Suspect was convicted of attempted murder after stabbing three during 2005 Gay Pride Parade; he was recently released from prison.
Yishai Schlissel's arrest at the Gay Pride Parade on July 30, 2015 (left), and his arrest in 2005.Photo by Emil Salman, Uri Lantz
A stabbing victim at the Jerusalem Gay Pride Parade, July 30, 2015. Photo by Emil Salman
Ultra-Orthodox Jew Yishai Schlissel walks through a Gay Pride parade and is just about to pull a knife from under his coat and start stabbing people in Jerusalem, Thursday, July 30, 2015. Photo by AP
Plainclothes Israeli police detain an-ultra Orthodox Jew after he attacked people with a knife during a Gay Pride parade Thursday, July 30, 2015 in central Jerusalem. Photo by AP
At least six people were stabbed at Jerusalem's annual Gay Pride Parade on Thursday. The suspected attacker was identified as the same man behind the attack on the 2005 parade, recently released from prison.
One woman was critically wounded, Magen David Adom emergency services reported, adding that two men were moderately wounded, and another two men and a woman suffered light wounds. Magen David Adom emergency services treated the victims on the scene, and then rushed them to three different hospitals in Jerusalem.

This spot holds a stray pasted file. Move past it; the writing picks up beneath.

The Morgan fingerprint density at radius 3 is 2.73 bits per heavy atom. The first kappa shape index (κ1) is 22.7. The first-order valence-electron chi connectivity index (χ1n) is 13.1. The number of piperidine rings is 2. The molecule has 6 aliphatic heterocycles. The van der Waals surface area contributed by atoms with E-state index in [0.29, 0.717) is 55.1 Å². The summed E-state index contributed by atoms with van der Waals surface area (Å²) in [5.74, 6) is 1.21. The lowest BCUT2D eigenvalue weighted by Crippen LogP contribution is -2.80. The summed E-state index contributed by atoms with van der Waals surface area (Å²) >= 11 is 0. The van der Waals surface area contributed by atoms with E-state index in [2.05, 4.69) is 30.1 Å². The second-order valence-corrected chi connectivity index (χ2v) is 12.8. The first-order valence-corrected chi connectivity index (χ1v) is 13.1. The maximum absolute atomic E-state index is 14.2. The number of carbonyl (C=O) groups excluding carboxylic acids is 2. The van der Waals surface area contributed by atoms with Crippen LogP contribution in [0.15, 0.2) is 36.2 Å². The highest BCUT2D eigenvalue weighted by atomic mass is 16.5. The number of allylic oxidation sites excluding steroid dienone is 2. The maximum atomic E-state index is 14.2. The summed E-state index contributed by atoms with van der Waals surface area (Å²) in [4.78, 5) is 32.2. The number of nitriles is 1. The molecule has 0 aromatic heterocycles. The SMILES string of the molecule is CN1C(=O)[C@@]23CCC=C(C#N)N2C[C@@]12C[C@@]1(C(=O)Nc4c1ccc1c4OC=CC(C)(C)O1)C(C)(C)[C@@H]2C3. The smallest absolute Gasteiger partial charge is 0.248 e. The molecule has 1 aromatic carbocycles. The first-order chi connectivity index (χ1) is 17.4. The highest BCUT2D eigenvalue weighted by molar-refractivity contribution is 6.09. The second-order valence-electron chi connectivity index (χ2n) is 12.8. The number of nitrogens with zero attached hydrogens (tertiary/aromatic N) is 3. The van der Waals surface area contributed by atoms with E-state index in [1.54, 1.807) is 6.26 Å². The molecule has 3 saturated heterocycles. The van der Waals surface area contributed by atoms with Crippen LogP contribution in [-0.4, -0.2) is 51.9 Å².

Police confirmed that the suspected stabber is Yishai Schlissel, a Haredi man from Modiin Ilit who stabbed three participants in the 2005 Gay Pride march. He was recently released from prison after serving a 10-year sentence.
Thousands of people took part in the march, which was heavily secured by police. In the Keren Hayesod Street, a haredi man broke into the crowd and stabbed several of the marchers. He was quickly wrestled down by police and arrested. Minutes after the stabbing, organizers and police agreed the march will go on and terminate in the agreed upon location in Liberty Bell Park.
Schlissel was sentenced for 12 years in prison for the 2005 attack after his conviction on charges of attempted murder and aggravated assault. However, in 2007, following an appeal, the Supreme Court mitigated his sentence to 10 years.
After his release, Schlissel returned to his hometown, where residents said that he distributed hand-written pamphlets in which he called on "all Jews faithful to God" to risk "beatings and imprisonment" for the sake of preventing the parade.